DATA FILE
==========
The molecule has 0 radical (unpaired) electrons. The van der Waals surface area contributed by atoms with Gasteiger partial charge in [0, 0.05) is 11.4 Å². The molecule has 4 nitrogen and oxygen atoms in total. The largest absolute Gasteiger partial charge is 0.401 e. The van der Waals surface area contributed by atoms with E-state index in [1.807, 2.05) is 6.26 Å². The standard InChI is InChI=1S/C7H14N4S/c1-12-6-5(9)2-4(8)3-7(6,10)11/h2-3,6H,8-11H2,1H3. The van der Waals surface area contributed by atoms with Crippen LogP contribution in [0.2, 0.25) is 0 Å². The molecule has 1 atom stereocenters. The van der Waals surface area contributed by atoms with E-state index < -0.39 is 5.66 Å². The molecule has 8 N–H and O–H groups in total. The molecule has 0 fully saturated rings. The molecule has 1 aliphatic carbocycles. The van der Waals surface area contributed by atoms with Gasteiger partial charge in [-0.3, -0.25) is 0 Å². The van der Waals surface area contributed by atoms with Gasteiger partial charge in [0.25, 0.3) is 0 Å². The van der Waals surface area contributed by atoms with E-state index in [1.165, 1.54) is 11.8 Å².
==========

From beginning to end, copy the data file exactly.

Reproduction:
The molecule has 0 radical (unpaired) electrons. The van der Waals surface area contributed by atoms with Gasteiger partial charge in [0, 0.05) is 11.4 Å². The molecule has 4 nitrogen and oxygen atoms in total. The largest absolute Gasteiger partial charge is 0.401 e. The van der Waals surface area contributed by atoms with E-state index in [1.807, 2.05) is 6.26 Å². The standard InChI is InChI=1S/C7H14N4S/c1-12-6-5(9)2-4(8)3-7(6,10)11/h2-3,6H,8-11H2,1H3. The van der Waals surface area contributed by atoms with Crippen LogP contribution in [0.2, 0.25) is 0 Å². The molecule has 1 atom stereocenters. The van der Waals surface area contributed by atoms with E-state index < -0.39 is 5.66 Å². The molecule has 8 N–H and O–H groups in total. The molecule has 0 fully saturated rings. The molecule has 1 aliphatic carbocycles. The van der Waals surface area contributed by atoms with Gasteiger partial charge in [-0.3, -0.25) is 0 Å². The van der Waals surface area contributed by atoms with Gasteiger partial charge in [0.25, 0.3) is 0 Å². The van der Waals surface area contributed by atoms with E-state index in [1.165, 1.54) is 11.8 Å².